An Advocacy Spark

From A Tiny Spark May Burst A Flame – Dante Alighieri

A few months ago I started planning for what would be my “coming out” party so to speak.  Kind of like a debutante coming out to society, I wanted the world to know that I had cervical cancer caused by HPV.  Wow that felt so good to type.  The event was planned for January during Cervical Cancer Awareness Month and the idea was simple, have a few close family and friends over to hear my story, watch the movie Someone You Love: The HPV Epidemic and answer any questions.  I had no idea how much of impact this event would have.
So let me rewind a little bit and tell you what brought me here and my “why”.  In 2009, I heard those three awful words, “you have cancer”.  I had cervical cancer and it was a result of HPV 16 and 18.  What is that you ask? HPV is the human papillomavirus and there are more than 100 types of HPV and just a little more than a handful are high risk or cancer-causing.  HPV 16 and 18 cause about 70% of cervical cancers.
When I was first told I had cervical cancer I had no idea what that meant.  I had no idea what HPV was.  More importantly, I didn’t know anyone who had or was going through what I was.  It was extremely lonely.  Not only could I not relate to others, I had family members who associated HPV with a stigma and told me things like it was because everyone sleeps around.  That hurt beyond imagination.  I was silent about HPV.  Someone I looked up to made me feel like I did something wrong.  But I didn’t, they were just ignorant.  At the time I did what I do best, I went to the bookstore to find anything that may help me.  8 years later, 1 LEEP, 2 cone biopsies, an infection that almost killed me, 11 lymph nodes removed, and a hysterectomy I have finally found my voice to tell my story, I discovered “my why”.  I have finally found the courage to talk about HPV.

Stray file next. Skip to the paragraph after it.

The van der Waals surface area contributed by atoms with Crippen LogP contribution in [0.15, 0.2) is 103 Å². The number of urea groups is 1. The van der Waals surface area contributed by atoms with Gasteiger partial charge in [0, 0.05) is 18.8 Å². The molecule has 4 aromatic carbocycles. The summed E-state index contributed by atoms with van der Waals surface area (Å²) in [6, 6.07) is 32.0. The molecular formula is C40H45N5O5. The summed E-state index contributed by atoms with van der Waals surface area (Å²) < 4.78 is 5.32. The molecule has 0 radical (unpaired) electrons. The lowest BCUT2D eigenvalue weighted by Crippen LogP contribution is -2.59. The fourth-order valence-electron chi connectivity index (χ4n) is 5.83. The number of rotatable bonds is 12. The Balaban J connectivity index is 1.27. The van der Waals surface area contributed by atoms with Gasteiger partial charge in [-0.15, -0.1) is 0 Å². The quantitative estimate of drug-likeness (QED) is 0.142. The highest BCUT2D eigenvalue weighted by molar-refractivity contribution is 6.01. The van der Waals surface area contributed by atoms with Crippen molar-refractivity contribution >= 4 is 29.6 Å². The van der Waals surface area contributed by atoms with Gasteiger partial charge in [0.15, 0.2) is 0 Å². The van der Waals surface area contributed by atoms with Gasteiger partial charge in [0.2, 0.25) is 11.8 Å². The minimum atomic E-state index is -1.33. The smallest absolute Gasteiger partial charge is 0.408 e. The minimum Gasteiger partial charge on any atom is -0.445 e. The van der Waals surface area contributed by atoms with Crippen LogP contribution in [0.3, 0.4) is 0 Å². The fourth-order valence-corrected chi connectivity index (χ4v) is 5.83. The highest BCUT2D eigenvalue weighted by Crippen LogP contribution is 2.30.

That brings me to my event, my “coming out” so to speak.  There were about 15 people in total that included family, friends, and neighbors.  Most everyone there had children ranging from around age 7 to their early 20s.  To make the evening more special I was honored to have Tamika Felder, the founder of Cervivor there by my side; and I was honored to have Kelly there representing Team Jillian.  Jillian is a Cervivor sister we lost this past September and I love that her close friends and family honor her by continuing to talk about cervical cancer and the HPV vaccine.

I could not have asked for a better evening, we even had a teal cocktail made by the very awesome Justin who was sporting a teal shirt.  Before the start of the movie, I gathered everyone
around to make a few comments and tell my story.  It was the first time I did this to a group.  I was so nervous, but once I started talking it was so easy.   I believe it was said in Cervivor School, no one knows your story better than you.   My best hope for the evening was that I would tell my story and we would watch the movie.  My goal was getting me over the nerves hurdle with people I knew.  But wow my goal was exceeded.  At the end there were questions.  There was interest.  There were women who were ready to go back to the doctor.   Moms who wanted to share the information with other moms in our community, people who were happy their kids had the vaccine, but they didn’t understand at the time how important.  Knowing that I was able to reach someone with my story, for me this was most definitely a tiny spark that had lit a mighty flame.